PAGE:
Once a small business makes a decision to purchase a software tool, especially financial software, it should consider the overall cost of acquiring the tool, and not cost of purchase alone.
Any software tool implementation demands many costing heads namely purchase cost, training cost, added hardware purchase, downtime costs and upgrade costs. Of these, initial purchase costs may be the only one seeming to be the only costs involved. Indirect costs like downtime costs and training costs may not appear on the map. Imagine yourself or team of persons form your organization spending time on understanding the software (even if it is not a formal training). This spent time is in lieu of productive hours. This becomes allt he more evident of there is formal training on offer (even if training is for free). Alternatively your team may have problems using the tool, and they are in touch with the vendor. This time doesn’t come without costs.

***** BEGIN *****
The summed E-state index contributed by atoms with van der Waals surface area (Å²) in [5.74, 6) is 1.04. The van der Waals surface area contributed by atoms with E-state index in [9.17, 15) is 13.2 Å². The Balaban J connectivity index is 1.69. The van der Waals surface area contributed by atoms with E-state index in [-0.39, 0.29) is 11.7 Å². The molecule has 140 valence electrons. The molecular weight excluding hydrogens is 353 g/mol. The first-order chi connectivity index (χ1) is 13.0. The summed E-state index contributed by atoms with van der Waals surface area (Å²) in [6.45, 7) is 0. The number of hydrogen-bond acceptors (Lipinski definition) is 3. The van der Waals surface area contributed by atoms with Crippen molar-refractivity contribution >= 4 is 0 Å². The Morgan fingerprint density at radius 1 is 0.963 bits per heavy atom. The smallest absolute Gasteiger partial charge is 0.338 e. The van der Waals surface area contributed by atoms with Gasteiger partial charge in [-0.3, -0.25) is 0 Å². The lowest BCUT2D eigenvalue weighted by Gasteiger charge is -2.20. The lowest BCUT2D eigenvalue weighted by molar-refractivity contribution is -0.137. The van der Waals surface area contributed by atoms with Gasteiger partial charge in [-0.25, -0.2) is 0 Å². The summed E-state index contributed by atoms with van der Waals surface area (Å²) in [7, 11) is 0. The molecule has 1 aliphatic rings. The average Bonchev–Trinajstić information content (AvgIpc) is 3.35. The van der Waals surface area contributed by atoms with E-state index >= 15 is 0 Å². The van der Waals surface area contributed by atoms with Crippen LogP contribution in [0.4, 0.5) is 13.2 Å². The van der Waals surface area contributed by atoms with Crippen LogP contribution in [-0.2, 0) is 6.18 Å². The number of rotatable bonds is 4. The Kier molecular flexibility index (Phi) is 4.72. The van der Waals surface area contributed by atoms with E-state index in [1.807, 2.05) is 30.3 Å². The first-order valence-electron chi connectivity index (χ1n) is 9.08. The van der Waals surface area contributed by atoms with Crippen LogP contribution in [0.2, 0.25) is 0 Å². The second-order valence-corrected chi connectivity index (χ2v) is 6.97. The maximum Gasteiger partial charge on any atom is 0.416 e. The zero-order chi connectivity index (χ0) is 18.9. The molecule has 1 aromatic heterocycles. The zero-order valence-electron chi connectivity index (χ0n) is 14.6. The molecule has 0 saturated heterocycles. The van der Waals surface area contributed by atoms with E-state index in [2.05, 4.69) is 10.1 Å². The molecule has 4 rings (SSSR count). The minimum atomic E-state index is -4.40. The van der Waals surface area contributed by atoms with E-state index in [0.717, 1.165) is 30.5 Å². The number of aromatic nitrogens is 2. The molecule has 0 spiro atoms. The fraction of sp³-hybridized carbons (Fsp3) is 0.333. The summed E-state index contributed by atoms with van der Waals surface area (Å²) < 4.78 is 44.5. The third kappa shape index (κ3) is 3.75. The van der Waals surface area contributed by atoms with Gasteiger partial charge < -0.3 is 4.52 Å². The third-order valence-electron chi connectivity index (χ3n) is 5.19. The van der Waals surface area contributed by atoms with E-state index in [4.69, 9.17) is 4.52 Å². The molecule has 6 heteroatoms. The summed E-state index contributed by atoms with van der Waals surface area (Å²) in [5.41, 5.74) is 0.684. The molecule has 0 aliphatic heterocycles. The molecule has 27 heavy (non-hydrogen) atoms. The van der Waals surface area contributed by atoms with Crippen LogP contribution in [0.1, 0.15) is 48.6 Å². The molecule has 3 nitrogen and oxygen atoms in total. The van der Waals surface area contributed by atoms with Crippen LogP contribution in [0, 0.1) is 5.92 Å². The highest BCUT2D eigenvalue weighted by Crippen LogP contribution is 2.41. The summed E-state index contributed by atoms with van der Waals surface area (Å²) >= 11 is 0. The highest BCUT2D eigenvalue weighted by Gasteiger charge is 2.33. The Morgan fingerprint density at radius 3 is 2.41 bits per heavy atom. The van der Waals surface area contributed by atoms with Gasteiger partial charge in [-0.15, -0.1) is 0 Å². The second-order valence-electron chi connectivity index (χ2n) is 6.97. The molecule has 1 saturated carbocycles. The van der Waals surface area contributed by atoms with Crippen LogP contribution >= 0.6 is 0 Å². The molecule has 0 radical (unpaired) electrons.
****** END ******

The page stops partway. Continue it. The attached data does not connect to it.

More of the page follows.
Therefore it becomes all the more important to take into account all of these costs into consideration and then only make a final decision on financial software purchase.